Pregnancy Health: The Risks And Likelihood Of Going Past Your Due Date

Although you have marked the calendar for sure, there is no guarantee that you will actually give birth on your due date. What is the likelihood and risk of being

When is the baby due? That is probably the question most frequently asked of any pregnant women. A due date is typically calculated by the date of a woman's last menstrual period before getting pregnant, which provides a rough estimate of the time period in which the baby should come.

The truth is, however, that very few women actually give birth on their due dates. Only about one in twenty will actually go into labor on that exact day and end up giving birth then. The rest of the population of expectant moms may give birth any time within the month surrounding the due date - two weeks before or two weeks after - and be considered normal. Births between 38 and 42 weeks are considered full term.

But who wants to wait? After spending nine months anticipating the new arrival, many are anxious to get that baby out by the time the due date rolls around. Well, the American College of Obstetrics and Gynecology (ACOG) estimates that your chances of going past 42 weeks are roughly ten percent - although in this day and age many doctors will perform inductions in women who are past 40 weeks.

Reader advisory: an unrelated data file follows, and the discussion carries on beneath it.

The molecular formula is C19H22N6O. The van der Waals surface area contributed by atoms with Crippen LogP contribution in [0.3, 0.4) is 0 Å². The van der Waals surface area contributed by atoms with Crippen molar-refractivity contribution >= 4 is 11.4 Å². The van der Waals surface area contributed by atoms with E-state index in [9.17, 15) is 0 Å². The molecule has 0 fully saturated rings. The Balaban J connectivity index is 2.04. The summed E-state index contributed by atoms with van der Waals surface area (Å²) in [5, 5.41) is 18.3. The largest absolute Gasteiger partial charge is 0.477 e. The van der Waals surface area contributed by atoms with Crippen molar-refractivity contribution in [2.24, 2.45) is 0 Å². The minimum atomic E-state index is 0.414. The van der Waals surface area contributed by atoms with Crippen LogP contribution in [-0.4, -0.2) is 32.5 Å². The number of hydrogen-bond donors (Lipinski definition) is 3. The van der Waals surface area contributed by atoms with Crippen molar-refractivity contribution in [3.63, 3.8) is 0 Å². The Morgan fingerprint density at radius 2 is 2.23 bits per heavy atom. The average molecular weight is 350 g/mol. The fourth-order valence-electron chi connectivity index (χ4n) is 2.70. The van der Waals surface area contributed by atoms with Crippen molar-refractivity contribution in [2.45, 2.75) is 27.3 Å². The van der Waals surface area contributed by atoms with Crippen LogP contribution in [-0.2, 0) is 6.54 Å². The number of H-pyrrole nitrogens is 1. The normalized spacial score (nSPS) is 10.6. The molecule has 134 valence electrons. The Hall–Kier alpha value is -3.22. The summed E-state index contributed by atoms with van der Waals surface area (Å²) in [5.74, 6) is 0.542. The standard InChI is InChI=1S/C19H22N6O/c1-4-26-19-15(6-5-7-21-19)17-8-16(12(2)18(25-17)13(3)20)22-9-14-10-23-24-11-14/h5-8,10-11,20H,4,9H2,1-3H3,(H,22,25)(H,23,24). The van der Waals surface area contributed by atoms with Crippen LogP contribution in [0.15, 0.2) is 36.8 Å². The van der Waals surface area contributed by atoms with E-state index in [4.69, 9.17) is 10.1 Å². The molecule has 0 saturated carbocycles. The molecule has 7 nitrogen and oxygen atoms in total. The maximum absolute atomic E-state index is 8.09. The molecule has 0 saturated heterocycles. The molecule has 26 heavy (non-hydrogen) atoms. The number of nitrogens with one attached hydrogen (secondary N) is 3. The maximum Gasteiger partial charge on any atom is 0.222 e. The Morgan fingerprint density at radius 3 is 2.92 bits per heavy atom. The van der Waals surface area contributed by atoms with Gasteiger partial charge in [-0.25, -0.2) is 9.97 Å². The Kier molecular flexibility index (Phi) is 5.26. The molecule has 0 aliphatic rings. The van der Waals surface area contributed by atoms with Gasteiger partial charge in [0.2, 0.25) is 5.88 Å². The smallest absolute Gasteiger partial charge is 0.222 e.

What are the risks in going past your due date? There are two ways to look at it. First, sometimes when you think you are past your due date, you really aren't. Unless you were using an ovulation tracking device when you got pregnant, few women know exactly when they ovulated and exactly how far along they are in their pregnancies. Doctors traditionally estimate that you ovulate on the 15th day of your menstrual cycle, but this isn't always the case. Ultrasounds and other measuring systems doctors use can also estimate your due date, but it remains an estimate. Since it's so hard to know the exact progress of the baby, many believe that even if you are past your due date, it is better to let things happen naturally and let the baby come when he or she is ready rather than taking the chance that he or she might not be ready to come out.

However, there are also medical risks associated with going too far past your due date. If your baby gets too big, the birthing process can be more difficult. There is also a risk that the placenta can begin to deteriorate after a certain point - assuming that the baby is indeed overdue and there isn't a calculation problem with the due date. The amniotic fluid may also reduce in volume, which can increase the risk of a pinched umbilical cord. For these reasons, many doctors will increase monitoring of a baby past the due date and will induce at the first sign of distress.

Keep in mind: these complications are rare and most doctors will tell you that there is little risk in going a little bit past your due date. As eager as you might be to meet your baby, remember that you have a whole lifetime ahead of you that you will spend together - once these few extra days are up you will barely remember that you had to wait. Good luck!

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